Wed 13 Jun 2012
Filed under: Media,Opinion,Other
ABOLISHING media censorship is a prerequisite for countries transforming from systems of centralised, authoritarian governance to more liberal and inclusive democratic societies. Myanmar is no exception.
As Myanmar walks the reform path and transitions to democracy, outdated customs and policies not in line with democratic principles need to be abandoned. Censorship is but one such policy.
As a journalist who has worked under pre-publication censorship for most of my career, I have always hoped to see censorship abolished. So I was overjoyed when I heard the announcement made by an official at the Press Scrutiny and Registration Division (PSRD) that newspapers, or rather news journals, would no longer need to submit content before publication from the end of June.
This good news should be welcomed by both journalists and the public. Independent and vibrant news media is essential for the democratic system, in terms of both uncovering truth and promoting transparency more generally.
Journalists in Myanmar have been handcuffed by the rules and regulations imposed by successive governments for several decades. But the changing political landscape after U Thein Sein was sworn in as president has created opportunities for Myanmar journalists, with the government loosening its grip on the media.
As these changes were taking place, I conducted a survey of Myanmar journalists from August 2011 to March 2012 with the support of Reuters Institute for the Study of Journalism based in Oxford. The majority of the 77 working journalists said U Thein Sein’s government had relaxed censorship of the media compared with the previous military government.
Publishers also want to see a liberalisation of the media industry, and foresee that the post-censorship period will present good opportunities for expansion of particularly print media.
However, liberalisation will also create challenges for media companies and individual journalists, particularly because it is likely to herald fierce competition between rival papers.
Since most publishing houses in Myanmar are family-owned ventures, the anticipated influx of new investment in the industry could force small companies out of business. Over the next few years, we are likely to see fierce competition between old and new media companies trying to take control of the market. Publishers who are not financially strong will be forced to sell up to larger competitors.
As in the former communist countries in Eastern Europe, liberalisation of the media market could favour wealthy individuals or groups and lead to them controlling the market in the future.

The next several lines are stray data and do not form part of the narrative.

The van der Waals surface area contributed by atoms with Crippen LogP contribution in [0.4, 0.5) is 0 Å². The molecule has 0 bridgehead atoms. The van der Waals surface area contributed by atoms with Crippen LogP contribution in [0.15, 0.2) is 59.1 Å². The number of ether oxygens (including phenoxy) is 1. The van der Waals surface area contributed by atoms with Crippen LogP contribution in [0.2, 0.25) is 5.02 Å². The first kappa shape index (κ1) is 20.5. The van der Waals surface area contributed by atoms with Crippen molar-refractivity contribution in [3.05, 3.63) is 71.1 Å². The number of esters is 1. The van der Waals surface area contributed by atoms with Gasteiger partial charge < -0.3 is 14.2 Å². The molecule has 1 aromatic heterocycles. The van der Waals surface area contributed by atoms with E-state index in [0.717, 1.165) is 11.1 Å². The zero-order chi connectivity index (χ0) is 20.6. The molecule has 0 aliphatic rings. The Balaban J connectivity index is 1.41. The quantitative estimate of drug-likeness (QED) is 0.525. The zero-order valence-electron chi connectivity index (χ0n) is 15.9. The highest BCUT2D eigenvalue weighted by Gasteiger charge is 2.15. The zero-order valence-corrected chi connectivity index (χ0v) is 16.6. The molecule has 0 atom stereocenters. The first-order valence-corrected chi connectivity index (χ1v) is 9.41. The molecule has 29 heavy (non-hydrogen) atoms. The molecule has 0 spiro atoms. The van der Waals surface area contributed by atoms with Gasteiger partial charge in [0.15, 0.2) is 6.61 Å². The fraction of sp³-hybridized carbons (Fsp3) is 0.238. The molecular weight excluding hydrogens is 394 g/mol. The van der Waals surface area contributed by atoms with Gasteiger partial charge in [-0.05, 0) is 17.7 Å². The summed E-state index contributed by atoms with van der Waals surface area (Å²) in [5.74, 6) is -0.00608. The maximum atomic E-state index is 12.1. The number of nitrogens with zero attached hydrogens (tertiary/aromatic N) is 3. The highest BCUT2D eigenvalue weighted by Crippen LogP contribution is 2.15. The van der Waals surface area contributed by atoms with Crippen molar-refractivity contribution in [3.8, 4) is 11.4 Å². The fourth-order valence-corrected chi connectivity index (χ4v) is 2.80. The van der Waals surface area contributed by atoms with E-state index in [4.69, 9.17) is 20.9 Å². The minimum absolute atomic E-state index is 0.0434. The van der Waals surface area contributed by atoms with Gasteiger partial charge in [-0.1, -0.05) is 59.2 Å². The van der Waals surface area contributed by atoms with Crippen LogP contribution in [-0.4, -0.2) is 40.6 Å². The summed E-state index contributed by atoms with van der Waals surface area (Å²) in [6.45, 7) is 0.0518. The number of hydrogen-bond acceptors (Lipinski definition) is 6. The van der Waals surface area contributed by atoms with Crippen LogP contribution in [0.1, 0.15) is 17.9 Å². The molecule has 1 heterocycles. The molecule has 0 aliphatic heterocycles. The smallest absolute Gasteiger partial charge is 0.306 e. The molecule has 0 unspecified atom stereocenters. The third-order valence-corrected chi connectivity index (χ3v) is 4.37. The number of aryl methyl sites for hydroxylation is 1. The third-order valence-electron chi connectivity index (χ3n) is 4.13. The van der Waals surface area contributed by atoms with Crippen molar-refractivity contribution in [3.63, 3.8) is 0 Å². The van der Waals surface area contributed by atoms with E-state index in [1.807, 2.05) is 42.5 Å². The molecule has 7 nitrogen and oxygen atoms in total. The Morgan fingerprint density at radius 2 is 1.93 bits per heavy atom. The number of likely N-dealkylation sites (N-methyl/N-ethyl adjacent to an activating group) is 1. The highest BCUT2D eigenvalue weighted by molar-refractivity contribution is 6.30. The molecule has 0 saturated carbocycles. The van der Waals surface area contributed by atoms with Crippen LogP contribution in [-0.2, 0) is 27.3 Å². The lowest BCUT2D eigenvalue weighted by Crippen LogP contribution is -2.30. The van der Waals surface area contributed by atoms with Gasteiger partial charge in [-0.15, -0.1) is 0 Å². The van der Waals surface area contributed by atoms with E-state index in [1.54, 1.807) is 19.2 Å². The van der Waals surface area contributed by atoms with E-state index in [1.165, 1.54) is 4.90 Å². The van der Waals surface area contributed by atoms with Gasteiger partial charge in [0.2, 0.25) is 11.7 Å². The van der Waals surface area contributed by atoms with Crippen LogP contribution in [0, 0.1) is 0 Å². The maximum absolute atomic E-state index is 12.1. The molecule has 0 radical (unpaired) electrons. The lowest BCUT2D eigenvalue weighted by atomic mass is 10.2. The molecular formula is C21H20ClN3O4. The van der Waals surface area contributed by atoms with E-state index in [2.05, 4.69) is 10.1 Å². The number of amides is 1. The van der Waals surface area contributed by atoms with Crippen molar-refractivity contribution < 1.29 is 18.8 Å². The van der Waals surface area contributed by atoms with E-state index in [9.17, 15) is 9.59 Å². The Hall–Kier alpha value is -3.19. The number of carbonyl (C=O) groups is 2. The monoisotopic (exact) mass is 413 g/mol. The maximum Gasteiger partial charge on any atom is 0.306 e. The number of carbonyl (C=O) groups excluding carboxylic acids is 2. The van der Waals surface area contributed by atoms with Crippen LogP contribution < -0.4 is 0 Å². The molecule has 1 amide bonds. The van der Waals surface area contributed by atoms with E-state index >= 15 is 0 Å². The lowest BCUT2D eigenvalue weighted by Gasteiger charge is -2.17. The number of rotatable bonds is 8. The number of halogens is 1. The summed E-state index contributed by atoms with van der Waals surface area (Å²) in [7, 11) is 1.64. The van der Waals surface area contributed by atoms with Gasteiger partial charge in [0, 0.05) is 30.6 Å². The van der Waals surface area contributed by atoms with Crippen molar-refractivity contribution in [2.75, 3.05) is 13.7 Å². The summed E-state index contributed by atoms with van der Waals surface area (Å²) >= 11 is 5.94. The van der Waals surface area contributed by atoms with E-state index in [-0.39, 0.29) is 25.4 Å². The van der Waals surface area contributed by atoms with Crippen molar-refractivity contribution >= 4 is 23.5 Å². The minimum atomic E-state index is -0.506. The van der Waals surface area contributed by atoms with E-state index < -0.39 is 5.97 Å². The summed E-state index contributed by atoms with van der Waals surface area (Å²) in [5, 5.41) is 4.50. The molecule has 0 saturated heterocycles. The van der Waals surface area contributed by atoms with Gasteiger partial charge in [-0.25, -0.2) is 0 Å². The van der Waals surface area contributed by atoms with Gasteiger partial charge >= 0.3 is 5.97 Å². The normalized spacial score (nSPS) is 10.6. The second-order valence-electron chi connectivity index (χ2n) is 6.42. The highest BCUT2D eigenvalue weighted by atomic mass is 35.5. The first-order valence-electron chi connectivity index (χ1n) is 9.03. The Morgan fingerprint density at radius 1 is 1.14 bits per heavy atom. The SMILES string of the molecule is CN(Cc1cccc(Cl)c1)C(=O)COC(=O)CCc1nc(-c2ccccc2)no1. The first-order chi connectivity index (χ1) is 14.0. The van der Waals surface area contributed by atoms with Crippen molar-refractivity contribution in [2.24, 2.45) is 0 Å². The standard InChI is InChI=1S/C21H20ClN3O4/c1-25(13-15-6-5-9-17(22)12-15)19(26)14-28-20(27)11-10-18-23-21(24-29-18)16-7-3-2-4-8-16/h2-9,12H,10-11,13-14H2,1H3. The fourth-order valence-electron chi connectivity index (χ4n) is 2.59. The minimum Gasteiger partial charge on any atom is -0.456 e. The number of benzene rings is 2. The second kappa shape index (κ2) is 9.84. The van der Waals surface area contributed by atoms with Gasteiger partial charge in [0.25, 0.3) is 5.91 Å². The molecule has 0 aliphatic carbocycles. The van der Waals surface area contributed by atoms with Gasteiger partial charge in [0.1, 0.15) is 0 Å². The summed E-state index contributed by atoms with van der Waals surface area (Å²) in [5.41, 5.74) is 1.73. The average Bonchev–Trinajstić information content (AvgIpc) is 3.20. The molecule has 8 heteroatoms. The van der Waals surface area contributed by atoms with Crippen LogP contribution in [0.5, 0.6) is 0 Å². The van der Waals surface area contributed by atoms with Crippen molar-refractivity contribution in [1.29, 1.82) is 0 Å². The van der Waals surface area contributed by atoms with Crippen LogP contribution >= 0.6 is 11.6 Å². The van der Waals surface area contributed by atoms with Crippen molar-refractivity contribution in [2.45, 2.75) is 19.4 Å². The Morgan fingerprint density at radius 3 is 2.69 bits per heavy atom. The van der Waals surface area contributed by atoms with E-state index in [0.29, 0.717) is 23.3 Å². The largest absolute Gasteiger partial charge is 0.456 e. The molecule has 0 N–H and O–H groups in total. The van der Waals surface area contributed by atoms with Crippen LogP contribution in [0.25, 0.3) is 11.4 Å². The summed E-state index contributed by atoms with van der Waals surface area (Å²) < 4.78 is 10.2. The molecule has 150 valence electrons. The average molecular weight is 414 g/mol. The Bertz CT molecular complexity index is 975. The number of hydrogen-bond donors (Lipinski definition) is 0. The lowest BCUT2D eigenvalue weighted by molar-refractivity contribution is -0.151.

While mounting investment in the media sector should create more employment opportunities for journalists and attract young people to the profession, the current lack of human resources could also force newspapers to compete to attract qualified and experienced journalists. In the meantime more and more young journalists will be recruited to meet demand.
The worst-case scenario is that the large pool of relatively inexperienced but dynamic young journalists increases tension in our transitioning society. Competition between newspapers for “scoops”, sales and a larger share of the market could encourage polarisation between media organisations and personal attacks. As a result, the public could lose trust in the press.
This scenario can be prevented, however, by establishing journalism training schools to provide proper training to budding journalists and allowing the formation of journalist associations.
Some progress has been made on the latter and while I welcome the founding of journalist associations in Myanmar, I expect these associations will face enormous challenges. Regulating media in a liberal democracy is a sensitive and difficult task. In Britain, the Press Complaints Commission, a body that settles dispute between newspapers and the public, receives thousands of complaints annually. Most recently, the phone hacking scandal has served to undermine the reputation of a number of newspapers.
We cannot guarantee that similar problems will not take place in Myanmar when the free market environment encourages aggressive marketing strategies, including journalists’ desire to get the scoop on their rivals. Under pressure from their editor or publisher, journalists might use unethical reporting techniques to beat their rivals. Indeed, some journalists responded in my survey that they were worried that the absence of censorship would encourage unethical reporting that in turn could damage the credibility and reputation of the press. They saw the censorship board as a referee and said it sometimes acted as a mediator to solve disputes between the press and businesses or individuals.
While we should welcome greater press freedom in Myanmar, we must remember that it is our duty to ensure that ethical reporting and quality journalism are not lost in the battle for market dominance that is likely to ensue.
Kyaw Thu is a former reporter and editor at The Myanmar Times. He completed a fellowship at the Reuters Institute for the Study of Journalism in 2012. His study on the impact of censorship in Myanmar can be read at http://reutersinstitute.politics.ox.ac.uk/fellowships/journalist-fellows/journalist/kyaw-thu.html